Your Complete Guide to Satellite HDTV

Learn more about satellite television and how it works.

Shows That Lost Their Leading Actor

December 7, 2017 | Author: Ibex Marketing

House of Cards is one of the most acclaimed shows of this decade. Not only is it one of the most acclaimed shows of this decade, it may go down in television history as a game-changer in film/television history, since it was the first show produced by a streaming service (Netflix, obviously). Despite waning fandom as the series progressed–hardly uncommon–”Cards” seemed to have cemented its legacy in television history.

And then the now infamous BuzzFeed story about Kevin Spacey got published.

In the wake of his outing as a serial sexual predator in the midst of the #MeToo movement, Spacey gave The Usual Suspects a *much* different meaning. And good luck with watching American Beauty ever again without feeling nauseous.

Since that BuzzFeed article, Spacey was fired by Netflix, as both an actor and an executive producer on “Cards.” Of course, there was one major problem for Netflix to resolve: the fact that Spacey was the lead actor.

Thankfully for Netflix, Spacey has been a co-lead on the show from the beginning. Netflix recently decided to pursue one last final season, but with Robin Wright as the sole lead.

Many fans are overjoyed that the show will get a proper ending, especially now that Wright’s character will be the sole focus. Indeed, there are more than just a few fans who would tell you that Wright was always a more interesting part of the show than Spacey.

That said, the transition could be complicated. It’s pretty rare for a show to continue once a major star has been lost (for obvious reasons).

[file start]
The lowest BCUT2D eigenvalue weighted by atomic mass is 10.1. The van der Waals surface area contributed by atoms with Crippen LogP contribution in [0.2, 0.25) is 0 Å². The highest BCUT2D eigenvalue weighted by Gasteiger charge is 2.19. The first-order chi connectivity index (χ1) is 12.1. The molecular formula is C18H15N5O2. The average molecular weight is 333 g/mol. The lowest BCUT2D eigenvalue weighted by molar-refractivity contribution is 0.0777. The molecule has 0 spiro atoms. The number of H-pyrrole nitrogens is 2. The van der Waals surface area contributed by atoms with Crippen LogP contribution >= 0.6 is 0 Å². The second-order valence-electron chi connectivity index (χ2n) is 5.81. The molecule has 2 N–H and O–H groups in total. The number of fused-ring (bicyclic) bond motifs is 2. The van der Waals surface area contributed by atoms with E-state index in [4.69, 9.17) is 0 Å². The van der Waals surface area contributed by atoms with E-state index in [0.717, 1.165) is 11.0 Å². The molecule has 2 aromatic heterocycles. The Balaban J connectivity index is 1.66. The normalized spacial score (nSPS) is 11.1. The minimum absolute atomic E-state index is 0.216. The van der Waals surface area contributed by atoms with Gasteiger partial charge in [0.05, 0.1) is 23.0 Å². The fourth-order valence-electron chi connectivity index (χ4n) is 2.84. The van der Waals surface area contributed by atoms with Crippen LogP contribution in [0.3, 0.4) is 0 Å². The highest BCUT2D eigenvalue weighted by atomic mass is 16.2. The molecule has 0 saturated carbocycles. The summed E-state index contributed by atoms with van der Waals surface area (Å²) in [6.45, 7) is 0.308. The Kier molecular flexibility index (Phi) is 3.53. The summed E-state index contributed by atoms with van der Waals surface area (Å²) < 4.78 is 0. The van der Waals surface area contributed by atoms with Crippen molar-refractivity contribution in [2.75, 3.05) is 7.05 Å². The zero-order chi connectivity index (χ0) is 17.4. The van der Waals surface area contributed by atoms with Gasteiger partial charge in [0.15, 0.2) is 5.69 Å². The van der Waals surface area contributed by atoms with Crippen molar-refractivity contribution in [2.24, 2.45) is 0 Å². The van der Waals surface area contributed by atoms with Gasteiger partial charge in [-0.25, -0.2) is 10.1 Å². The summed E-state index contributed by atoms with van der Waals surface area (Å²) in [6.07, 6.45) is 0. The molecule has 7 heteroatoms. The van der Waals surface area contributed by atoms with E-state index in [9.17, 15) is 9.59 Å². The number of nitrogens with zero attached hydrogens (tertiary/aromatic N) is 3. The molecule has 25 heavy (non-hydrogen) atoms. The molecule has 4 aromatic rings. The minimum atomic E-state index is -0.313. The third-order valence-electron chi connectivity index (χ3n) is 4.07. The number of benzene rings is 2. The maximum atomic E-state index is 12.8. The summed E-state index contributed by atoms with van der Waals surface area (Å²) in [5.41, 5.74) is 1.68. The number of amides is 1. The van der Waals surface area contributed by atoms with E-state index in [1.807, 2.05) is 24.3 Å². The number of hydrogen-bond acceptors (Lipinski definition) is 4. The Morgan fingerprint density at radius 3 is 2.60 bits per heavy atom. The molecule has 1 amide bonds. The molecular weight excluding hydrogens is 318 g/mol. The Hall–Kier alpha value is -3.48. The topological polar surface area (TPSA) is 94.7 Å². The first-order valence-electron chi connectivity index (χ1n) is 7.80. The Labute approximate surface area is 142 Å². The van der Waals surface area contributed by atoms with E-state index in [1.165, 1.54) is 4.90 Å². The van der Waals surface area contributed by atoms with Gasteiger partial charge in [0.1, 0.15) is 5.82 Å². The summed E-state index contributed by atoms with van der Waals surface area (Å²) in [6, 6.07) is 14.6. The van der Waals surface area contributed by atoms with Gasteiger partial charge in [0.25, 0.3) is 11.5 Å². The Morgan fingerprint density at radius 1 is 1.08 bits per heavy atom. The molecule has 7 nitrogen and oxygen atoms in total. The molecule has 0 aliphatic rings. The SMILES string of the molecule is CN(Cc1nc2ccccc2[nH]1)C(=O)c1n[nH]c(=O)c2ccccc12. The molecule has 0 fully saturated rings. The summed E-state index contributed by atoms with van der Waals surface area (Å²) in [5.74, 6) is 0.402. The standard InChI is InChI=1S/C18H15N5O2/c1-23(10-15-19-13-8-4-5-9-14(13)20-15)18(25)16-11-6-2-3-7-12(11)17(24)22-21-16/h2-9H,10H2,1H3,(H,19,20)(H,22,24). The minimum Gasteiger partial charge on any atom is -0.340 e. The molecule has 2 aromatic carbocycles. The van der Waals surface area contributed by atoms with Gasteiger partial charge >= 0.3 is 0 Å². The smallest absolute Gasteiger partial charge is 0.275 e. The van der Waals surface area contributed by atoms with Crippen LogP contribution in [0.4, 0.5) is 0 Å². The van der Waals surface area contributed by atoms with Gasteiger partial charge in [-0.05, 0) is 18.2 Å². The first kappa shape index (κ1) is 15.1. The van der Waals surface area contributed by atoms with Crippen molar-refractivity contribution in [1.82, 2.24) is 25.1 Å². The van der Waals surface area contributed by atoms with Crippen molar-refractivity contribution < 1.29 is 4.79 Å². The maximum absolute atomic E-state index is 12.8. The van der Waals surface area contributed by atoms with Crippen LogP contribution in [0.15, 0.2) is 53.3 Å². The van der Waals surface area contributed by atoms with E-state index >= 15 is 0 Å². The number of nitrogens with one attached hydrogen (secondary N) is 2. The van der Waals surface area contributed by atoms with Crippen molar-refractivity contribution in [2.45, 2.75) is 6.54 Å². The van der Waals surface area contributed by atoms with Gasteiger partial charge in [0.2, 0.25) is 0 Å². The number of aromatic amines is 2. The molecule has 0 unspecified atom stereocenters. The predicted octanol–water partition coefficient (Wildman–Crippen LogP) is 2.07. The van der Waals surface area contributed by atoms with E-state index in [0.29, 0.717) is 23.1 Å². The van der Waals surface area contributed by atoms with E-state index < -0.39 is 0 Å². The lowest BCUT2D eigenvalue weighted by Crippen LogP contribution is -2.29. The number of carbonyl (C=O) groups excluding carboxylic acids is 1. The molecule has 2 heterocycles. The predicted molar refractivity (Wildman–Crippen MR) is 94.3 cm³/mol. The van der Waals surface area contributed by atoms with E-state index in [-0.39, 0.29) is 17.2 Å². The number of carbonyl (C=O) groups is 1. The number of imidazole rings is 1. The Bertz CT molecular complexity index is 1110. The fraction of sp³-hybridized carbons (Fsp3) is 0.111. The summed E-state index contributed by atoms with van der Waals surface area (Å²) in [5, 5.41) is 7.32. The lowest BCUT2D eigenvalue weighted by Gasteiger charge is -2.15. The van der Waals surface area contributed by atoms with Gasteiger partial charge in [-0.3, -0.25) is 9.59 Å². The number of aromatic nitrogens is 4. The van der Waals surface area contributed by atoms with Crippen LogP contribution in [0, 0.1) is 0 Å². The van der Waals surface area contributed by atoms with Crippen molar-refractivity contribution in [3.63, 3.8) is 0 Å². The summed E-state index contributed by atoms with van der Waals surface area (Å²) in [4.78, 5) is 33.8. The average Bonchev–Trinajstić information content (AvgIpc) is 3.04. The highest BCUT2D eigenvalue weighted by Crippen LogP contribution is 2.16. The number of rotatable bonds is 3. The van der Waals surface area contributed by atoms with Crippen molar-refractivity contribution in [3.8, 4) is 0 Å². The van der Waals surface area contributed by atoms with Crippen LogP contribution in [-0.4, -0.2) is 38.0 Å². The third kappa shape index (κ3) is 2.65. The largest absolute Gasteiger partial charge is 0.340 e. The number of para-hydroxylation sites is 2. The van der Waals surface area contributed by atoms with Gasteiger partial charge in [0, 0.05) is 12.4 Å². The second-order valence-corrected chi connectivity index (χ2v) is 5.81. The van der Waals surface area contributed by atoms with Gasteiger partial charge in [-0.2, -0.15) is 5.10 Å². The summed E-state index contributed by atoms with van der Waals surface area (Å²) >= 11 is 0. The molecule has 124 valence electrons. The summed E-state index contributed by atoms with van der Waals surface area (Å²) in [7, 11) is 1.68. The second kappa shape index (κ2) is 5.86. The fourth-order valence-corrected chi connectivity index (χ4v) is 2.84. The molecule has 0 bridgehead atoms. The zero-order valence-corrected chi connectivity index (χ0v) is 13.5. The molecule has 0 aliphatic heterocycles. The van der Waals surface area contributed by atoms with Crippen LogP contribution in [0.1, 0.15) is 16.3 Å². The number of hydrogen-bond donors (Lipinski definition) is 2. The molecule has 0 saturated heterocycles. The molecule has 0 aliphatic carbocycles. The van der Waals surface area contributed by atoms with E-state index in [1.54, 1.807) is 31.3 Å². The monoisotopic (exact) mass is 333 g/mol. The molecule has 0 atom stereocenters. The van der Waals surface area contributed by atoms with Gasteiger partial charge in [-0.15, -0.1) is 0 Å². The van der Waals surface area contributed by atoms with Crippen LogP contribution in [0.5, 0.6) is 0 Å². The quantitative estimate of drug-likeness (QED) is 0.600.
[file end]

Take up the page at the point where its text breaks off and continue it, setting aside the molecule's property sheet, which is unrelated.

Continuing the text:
It’s pretty rare… but it’s not unheard of.

Here are a few examples of shows that carried on despite losing its leading actor.


Like “House of Cards,” Nashville had two leading characters, played by Connie Britton and Hayden Panettiere. Both actors earned significant praise and awards attention for their respective performances. “Nashville” indeed is a rare example of a show with two stars on roughly equal footing. That is until earlier this year, when Britton’s character was killed off.

Britton reportedly wanted to leave the show in order to seek other opportunities (of which someone of Britton’s talent deserves many). The news was unknown to fans prior to her character’s fatal car accident, midway through the season. As you might expect, the rest of the season focused on the emotional aftermath of her death. Fans were initially worried that this meant death for the series as well. CMT, however, renewed “Nashville” for a sixth season.

Two and a Half Men

For a years, Charlie Sheen was the highest paid actor on television. The actor earned an astonishing $1.8 million per episode for his turn as a washed-up lothario on Two and a Half Men. And because it was a network show, Sheen was doing more than twenty episodes per season. Sheen was sitting pretty… and then flamed out in spectacular fashion.